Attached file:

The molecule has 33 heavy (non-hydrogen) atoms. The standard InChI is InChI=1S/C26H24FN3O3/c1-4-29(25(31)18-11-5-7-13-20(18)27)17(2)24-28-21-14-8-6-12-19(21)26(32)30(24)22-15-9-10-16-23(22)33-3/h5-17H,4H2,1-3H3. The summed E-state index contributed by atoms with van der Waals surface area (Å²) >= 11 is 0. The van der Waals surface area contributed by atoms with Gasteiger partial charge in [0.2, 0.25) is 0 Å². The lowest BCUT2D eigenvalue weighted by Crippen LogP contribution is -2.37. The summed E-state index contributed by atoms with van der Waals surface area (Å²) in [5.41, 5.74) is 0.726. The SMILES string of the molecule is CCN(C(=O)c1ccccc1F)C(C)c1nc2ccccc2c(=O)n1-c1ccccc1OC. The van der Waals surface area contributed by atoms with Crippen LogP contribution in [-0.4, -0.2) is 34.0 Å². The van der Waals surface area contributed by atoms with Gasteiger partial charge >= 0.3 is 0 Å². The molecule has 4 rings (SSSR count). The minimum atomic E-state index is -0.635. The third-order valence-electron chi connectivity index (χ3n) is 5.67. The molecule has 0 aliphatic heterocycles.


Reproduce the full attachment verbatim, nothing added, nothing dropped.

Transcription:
The molecule has 33 heavy (non-hydrogen) atoms. The standard InChI is InChI=1S/C26H24FN3O3/c1-4-29(25(31)18-11-5-7-13-20(18)27)17(2)24-28-21-14-8-6-12-19(21)26(32)30(24)22-15-9-10-16-23(22)33-3/h5-17H,4H2,1-3H3. The summed E-state index contributed by atoms with van der Waals surface area (Å²) >= 11 is 0. The van der Waals surface area contributed by atoms with Gasteiger partial charge in [0.2, 0.25) is 0 Å². The lowest BCUT2D eigenvalue weighted by Crippen LogP contribution is -2.37. The summed E-state index contributed by atoms with van der Waals surface area (Å²) in [5.41, 5.74) is 0.726. The SMILES string of the molecule is CCN(C(=O)c1ccccc1F)C(C)c1nc2ccccc2c(=O)n1-c1ccccc1OC. The van der Waals surface area contributed by atoms with Crippen LogP contribution in [-0.4, -0.2) is 34.0 Å². The van der Waals surface area contributed by atoms with Gasteiger partial charge >= 0.3 is 0 Å². The molecule has 4 rings (SSSR count). The minimum atomic E-state index is -0.635. The third-order valence-electron chi connectivity index (χ3n) is 5.67. The molecule has 0 aliphatic heterocycles.